Living in such a big city, well, you have to find a way to pay for all the good times you are planning to have in London. Sometimes work can be really difficult to find but something is always available. It can be the smallest of jobs but it is still a job. With all the great bars and restaurant which London has to offer, there are always waitresses, baristas and kitchen staff needed. Now, if you are looking for that special job, to be right at the top of a company, you have to work hard to get there! Nothing in life comes easy but you should be grateful to live in London as there are always opportunities.
London is a multicultural city where nearly 9 million people from all around the world live peacefully . British culture is something that every person can adapt to. By British culture I mean, the music, the food, the traditions and the British humour. Although this is a great culture to be a part of, everyone brings a little bit of their culture to London. Me for example, I have been raised in London from the age of 6 and I love it.
At home it was ‘Peru’ every day because my mum only cooks Peruvian dishes. Everyone in my household speaks Spanish, so this has been spoken every day since we came here. The reason my parents suggested to do this was so my sister and I wouldn’t forget how to speak Spanish, as we came at a very young age and we were likely to forget! On the other hand, at school it was completely different. English was spoken all the time. Traditional English food such as sausage and mash was served at lunchtime. We even got to play ‘British bulldog’ (a traditional English children’s game) at playtime. Every day was a different cultural experience.
London is a great place to live in. It has many things to offer apart from the talked about sights such as Tower Bridge, Big Ben, the London Eye etc. Although these sights are amazing, Life in London is something you want to experience first-hand. So if you ever plan on visiting or settling down in London, then I guarantee you’ll have a great experience!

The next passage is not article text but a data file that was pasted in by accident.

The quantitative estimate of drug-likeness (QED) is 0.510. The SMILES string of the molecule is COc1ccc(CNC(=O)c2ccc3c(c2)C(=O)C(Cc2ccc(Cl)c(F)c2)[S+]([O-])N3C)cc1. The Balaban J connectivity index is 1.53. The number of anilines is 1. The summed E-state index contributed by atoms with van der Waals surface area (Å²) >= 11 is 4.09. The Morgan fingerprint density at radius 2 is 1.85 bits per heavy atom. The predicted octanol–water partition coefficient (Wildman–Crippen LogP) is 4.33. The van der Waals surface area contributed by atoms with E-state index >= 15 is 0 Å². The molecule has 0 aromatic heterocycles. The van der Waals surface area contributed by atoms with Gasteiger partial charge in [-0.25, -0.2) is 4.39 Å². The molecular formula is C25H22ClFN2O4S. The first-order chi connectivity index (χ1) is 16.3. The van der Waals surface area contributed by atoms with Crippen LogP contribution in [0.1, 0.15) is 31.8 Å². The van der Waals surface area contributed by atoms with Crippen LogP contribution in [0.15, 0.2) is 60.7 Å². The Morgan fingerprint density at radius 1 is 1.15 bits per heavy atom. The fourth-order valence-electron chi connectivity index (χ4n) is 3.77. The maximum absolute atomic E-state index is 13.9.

If you ever get bored on a day, why not visit the Cosmopolitan City on Weser River 🙂
We might need a bit of translation services help but we all know what it means. Wait for the green man!
There’s always space on the train when travelling in Germany!
Enjoying Christmas in one of the best countries- Germany
by Azelea Bakrie
Now that it’s all (supposedly) over, I find myself somewhat dismayed.
Before it started, I was dreading the traffic, the people, the tourists. I said to anyone who asked, “I’ll be at home, giving my full support through my television I suppose. There was a British Airways ad on the underground that read “If You Shout Loud Enough at the TV, Team GB will hear you” (or something along those lines).
*note of amendment – I found the ad today – here it is! (And I hope there’s no copyright infringement/advertising bloops in sharing this!)
After the opening ceremony, I was immediately caught up with it. It got to the point where I went swimming all of a sudden the next weekend, pushing for 20 laps (sorry, I haven’t been to the gym, or done any ‘good’ exercise for at least six months before this). The next morning, my limbs and muscles were, naturally, protesting.
After that weekend, somewhere in the middle of the current week, I dreaded listening to the radio, switching on the TV, or picking up a newspaper. If you haven’t the voices of TV or radio presenters reminding you every five minutes and at every hour’s news what just went on a few minutes ago in the Olympic park and all other designated ‘Olympic’ areas (other than the occasional blurp about what’s going on in Syria), I also find myself stumped by the time I got to the sports section of the papers, wondering what on Earth I had been reading before that!
Yet, I had been keeping myself busy as usual, volunteering in a local charity shop. But it was so quiet I could hear my own heart beat – even the occasional old lady who would visit the shop and treat me to her homemade pies and cookies two to three times a week, disappeared. The high street was deader than dead.